ESCONDIDO, CA (Jan. 12, 2015) – At Stone Brewing Co., collaboration beers are looked at as an opportunity to get creative, experiment well beyond day-to-day brewing parameters, and utilize unique techniques and ingredients—all while celebrating the spirit of craft beer camaraderie. These beers are rarely brewed again, but in a gesture to outspoken and engaged craft beer fans, Stone is revisiting a particular collaboration that was first brewed in 2011 with Guam’s Ishii Brewing Co. and Japan-based Baird Brewing Company. Baird / Ishii / Stone Japanese Green Tea IPA is brewed with Japanese sencha green tea and five different hops, including Sorachi Ace, a varietal originally developed in Japan. Starting today, the IPA will begin arriving in 22-ounce bottles and on draft at restaurants, bars and retail outlets in markets where Stone beer is sold.
After the 2011 Japanese earthquake and tsunami, Toshi Ishii, the owner of Ishii Brewing Co. and a former Stone Brew Crew intern, contacted Stone CEO and Co-founder Greg Koch to propose collaborating on a beer that would raise funds for recovery efforts (a total of $64,000 was donated to the Japanese Red Cross Society as a result of the project). Koch discussed the collaboration with Stone President and Co-founder Steve Wagner and Stone Brewmaster Mitch Steele, and suggested Bryan Baird of Baird Brewing Company as the third collaborator, since he had met and visited Baird’s brewery in Japan a few years earlier. Steele, Ishii and Baird decided to harness the Japanese food culture’s affinity for tea by brewing an IPA that would feature green tea from Japan.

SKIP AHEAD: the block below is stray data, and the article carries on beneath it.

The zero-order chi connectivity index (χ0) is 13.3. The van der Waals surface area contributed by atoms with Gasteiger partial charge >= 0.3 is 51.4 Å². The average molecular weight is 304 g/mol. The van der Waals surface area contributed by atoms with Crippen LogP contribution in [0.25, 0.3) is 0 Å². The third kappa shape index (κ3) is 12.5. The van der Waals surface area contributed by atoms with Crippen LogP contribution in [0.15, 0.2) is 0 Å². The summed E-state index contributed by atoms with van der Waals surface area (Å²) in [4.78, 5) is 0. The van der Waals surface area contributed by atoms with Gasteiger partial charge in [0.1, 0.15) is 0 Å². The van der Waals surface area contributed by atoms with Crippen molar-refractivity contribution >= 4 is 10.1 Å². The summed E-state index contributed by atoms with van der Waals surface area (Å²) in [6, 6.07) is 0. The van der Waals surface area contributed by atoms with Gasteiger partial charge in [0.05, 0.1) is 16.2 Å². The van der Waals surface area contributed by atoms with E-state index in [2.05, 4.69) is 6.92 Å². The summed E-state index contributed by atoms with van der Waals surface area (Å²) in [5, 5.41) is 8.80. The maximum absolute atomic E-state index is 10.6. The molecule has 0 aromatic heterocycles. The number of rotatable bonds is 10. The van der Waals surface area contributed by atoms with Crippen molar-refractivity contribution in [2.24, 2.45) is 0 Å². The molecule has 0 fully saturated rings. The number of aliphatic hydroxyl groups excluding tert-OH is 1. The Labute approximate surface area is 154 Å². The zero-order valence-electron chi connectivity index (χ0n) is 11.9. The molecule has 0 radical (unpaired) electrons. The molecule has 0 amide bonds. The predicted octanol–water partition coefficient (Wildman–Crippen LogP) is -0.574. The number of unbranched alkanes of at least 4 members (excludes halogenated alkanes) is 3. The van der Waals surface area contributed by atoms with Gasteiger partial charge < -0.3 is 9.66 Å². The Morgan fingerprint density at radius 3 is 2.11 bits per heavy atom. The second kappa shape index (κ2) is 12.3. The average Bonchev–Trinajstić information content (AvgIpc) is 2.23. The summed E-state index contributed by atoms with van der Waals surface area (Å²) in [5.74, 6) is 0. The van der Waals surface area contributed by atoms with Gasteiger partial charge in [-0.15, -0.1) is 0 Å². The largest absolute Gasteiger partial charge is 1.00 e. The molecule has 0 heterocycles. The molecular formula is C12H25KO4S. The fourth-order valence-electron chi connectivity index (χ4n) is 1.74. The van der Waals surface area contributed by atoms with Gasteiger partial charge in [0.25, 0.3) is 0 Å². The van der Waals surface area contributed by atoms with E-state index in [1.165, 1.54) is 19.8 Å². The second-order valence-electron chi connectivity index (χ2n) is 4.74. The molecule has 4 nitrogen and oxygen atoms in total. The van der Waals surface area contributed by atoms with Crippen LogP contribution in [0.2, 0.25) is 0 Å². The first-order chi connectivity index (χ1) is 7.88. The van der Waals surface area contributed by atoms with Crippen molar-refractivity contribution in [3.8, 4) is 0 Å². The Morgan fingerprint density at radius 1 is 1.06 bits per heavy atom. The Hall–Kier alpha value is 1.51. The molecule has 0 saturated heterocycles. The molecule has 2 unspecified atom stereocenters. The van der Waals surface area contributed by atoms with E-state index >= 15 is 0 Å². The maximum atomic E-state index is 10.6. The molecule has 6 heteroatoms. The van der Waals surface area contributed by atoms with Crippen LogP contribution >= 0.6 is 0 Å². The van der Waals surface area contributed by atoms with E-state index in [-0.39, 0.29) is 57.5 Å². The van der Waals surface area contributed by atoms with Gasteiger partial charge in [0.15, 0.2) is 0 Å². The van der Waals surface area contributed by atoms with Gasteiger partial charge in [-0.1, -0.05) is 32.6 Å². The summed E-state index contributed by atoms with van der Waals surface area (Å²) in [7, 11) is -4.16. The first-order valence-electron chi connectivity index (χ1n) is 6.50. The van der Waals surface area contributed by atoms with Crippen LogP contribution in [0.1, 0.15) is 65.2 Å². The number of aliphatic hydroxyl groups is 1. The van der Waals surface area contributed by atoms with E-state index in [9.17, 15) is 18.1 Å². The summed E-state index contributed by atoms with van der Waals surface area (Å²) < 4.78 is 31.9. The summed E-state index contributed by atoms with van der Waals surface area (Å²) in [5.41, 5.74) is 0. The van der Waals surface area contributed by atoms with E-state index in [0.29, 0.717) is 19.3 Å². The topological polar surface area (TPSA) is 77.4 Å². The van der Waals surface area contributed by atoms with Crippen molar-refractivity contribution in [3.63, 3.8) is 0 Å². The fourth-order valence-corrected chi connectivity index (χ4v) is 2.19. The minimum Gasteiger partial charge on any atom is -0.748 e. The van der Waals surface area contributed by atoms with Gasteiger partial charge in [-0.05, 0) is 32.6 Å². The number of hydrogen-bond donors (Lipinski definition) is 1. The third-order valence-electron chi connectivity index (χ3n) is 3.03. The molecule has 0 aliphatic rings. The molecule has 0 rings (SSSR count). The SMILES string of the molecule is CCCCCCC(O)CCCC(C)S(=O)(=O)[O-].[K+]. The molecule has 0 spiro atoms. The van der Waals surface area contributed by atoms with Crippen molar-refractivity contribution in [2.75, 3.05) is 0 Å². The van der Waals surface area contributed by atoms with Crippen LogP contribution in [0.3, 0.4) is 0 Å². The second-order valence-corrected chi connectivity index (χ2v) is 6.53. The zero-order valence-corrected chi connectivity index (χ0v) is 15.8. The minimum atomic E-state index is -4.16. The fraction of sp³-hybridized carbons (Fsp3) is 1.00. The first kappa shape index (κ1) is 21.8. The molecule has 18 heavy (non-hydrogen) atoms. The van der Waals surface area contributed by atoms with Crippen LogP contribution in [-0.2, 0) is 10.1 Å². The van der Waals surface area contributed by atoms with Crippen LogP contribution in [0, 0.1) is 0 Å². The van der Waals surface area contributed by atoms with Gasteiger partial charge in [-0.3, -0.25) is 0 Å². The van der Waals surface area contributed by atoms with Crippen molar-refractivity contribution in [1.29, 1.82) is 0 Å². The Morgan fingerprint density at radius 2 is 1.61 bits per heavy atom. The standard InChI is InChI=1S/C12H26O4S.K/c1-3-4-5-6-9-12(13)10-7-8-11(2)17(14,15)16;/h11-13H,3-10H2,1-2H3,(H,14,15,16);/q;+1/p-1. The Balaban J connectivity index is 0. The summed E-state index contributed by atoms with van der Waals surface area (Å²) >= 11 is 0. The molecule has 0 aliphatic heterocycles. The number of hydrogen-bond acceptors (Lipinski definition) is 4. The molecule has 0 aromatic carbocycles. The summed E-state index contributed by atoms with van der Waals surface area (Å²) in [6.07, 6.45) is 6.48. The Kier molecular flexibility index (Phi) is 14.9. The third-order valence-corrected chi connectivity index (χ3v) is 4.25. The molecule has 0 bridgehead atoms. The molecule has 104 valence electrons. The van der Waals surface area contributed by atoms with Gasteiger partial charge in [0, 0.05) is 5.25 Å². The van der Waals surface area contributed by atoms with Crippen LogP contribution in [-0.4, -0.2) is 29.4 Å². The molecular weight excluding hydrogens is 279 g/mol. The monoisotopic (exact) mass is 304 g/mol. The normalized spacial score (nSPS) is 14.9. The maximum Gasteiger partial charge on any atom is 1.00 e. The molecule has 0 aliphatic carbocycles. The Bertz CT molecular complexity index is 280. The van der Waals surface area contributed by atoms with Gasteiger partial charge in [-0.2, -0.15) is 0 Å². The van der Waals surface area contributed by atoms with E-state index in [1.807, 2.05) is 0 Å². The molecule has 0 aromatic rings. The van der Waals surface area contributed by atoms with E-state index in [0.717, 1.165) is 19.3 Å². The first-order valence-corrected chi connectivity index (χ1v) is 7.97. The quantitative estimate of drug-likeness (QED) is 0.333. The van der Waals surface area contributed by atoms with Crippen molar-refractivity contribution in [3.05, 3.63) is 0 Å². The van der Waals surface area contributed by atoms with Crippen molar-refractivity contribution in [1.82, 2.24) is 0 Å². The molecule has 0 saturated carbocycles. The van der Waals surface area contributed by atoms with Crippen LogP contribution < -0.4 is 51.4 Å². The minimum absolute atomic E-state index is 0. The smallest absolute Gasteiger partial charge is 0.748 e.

“This beer was beloved when it was first released, but due to the hop availabilities and creative nature of collaborations, we decided to swap out the original beer’s now very rare Pacifica hops from New Zealand for Helga hops from Australia,” explains Steele. “We brewed exactly the same recipe, targeting the same original gravity; however, since we’ve improved our brewing and fermentation processes, the alcohol by volume rose from 9.2 percent to 10.1 percent. The result is a heftier beer that perfectly highlights the earthy spice flavors that the Japanese green tea provides.” Read More…
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This post was written by admin on January 13, 2015